Some writer friends and I had a rousing discussion about whether our work in progress books were cozy mysteries or not.
A cozy mystery has a dead body or two, but not a lot of gore. The reader can cozy up with a good book by the fire, under a blanket, and have a good story without being terrified or having a lesson in forensics. An amateur sleuth gets involved trying to solve the riddle of “whodunit.”
I go into more detail about it in this article.
Hannah Swensen (Murder She Baked) series and the Cat Who series are examples of cozies. I like them, because I’m not a big fan of true crime.
So I was thrilled to find this book,
I’ve read cozies of all sorts, from paranormal to historical, shopaholic to inept bounty hunter, and I may end up writing a series of my own.
This book is well organized and cuts right to the chase. I’d rather have 49 pages that get right to the point than wade through 250 looking for useful hints. Have a look at the table of contents:
You start by building the world of the story, which makes sense. The cast of interesting characters are as important as the sleuth him/herself. And over time, the sleuth and other cast members will go through all the usual ups and downs of life.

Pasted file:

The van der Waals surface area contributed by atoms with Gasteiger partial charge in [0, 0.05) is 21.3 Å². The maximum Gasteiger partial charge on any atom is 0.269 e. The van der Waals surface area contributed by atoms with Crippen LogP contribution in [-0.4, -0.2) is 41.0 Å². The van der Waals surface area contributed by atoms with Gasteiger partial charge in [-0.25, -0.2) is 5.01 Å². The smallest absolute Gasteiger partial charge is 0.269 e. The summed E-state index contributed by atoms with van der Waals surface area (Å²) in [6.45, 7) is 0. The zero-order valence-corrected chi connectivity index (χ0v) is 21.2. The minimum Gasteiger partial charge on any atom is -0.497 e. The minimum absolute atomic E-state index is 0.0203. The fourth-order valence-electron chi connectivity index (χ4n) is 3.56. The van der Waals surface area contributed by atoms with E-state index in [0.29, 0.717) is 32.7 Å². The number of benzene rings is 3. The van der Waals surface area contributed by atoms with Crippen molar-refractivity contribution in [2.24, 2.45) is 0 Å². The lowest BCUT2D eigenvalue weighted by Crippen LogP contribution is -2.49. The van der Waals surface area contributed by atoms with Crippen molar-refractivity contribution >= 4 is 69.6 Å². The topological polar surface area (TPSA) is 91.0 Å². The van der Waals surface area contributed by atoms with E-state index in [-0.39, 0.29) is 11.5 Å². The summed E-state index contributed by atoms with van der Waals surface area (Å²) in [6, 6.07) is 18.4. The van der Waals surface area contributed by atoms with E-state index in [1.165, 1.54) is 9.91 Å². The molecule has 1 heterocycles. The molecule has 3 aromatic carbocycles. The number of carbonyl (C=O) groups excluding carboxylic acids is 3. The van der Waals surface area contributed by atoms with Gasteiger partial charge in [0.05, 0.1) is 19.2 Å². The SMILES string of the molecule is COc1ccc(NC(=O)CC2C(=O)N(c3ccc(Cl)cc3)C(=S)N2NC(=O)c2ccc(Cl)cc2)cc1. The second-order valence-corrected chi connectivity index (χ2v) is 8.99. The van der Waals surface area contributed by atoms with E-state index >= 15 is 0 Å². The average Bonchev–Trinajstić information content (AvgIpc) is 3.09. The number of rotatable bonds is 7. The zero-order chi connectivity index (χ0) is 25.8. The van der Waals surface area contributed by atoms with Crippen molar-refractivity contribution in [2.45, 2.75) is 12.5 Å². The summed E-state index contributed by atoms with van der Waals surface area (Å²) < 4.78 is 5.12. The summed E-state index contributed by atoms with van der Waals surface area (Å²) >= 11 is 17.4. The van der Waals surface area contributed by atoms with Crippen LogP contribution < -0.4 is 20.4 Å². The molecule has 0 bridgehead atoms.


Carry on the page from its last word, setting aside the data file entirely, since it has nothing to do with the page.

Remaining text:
The chaper on building suspense was useful, and honestly tgere are lots of good hints for any sort of suspenseful writing in this book.
Throughout this book are exercises to help you create the cast of characters and make decisions about the clues and setting. I like that very much. When I’m ready to write my cozy, this will be a terrific tool set to use.
I gave Writing the Cozy Mystery a 5 star Amazon review.
This book will start you off right if you’re writing a cozy.
Get your copy of Writing the Cozy Mystery on Amazon now.
Follow your BLISS,
Ronda Del Boccio, the Story Lady
#1 best selling author, speaker and Amazon Top Reviewer
See original here:
Writing Skills Book Review: Writing the Cozy Mystery by Nancy J. Cohen